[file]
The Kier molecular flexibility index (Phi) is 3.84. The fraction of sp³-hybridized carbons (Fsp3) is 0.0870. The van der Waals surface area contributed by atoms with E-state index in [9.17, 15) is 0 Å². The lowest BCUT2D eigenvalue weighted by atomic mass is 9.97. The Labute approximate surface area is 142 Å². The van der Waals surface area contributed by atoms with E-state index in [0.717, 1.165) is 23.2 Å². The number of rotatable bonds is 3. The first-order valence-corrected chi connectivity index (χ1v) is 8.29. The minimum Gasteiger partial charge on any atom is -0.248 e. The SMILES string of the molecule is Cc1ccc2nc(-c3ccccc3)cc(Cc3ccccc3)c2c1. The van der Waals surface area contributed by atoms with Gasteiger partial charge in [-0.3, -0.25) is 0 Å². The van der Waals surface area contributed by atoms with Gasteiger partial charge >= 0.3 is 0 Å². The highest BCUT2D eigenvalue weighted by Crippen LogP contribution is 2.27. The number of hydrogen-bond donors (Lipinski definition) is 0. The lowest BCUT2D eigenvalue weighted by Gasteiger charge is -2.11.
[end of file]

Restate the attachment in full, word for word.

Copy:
The Kier molecular flexibility index (Phi) is 3.84. The fraction of sp³-hybridized carbons (Fsp3) is 0.0870. The van der Waals surface area contributed by atoms with E-state index in [9.17, 15) is 0 Å². The lowest BCUT2D eigenvalue weighted by atomic mass is 9.97. The Labute approximate surface area is 142 Å². The van der Waals surface area contributed by atoms with E-state index in [0.717, 1.165) is 23.2 Å². The number of rotatable bonds is 3. The first-order valence-corrected chi connectivity index (χ1v) is 8.29. The minimum Gasteiger partial charge on any atom is -0.248 e. The SMILES string of the molecule is Cc1ccc2nc(-c3ccccc3)cc(Cc3ccccc3)c2c1. The van der Waals surface area contributed by atoms with Gasteiger partial charge in [-0.3, -0.25) is 0 Å². The van der Waals surface area contributed by atoms with Gasteiger partial charge >= 0.3 is 0 Å². The highest BCUT2D eigenvalue weighted by Crippen LogP contribution is 2.27. The number of hydrogen-bond donors (Lipinski definition) is 0. The lowest BCUT2D eigenvalue weighted by Gasteiger charge is -2.11.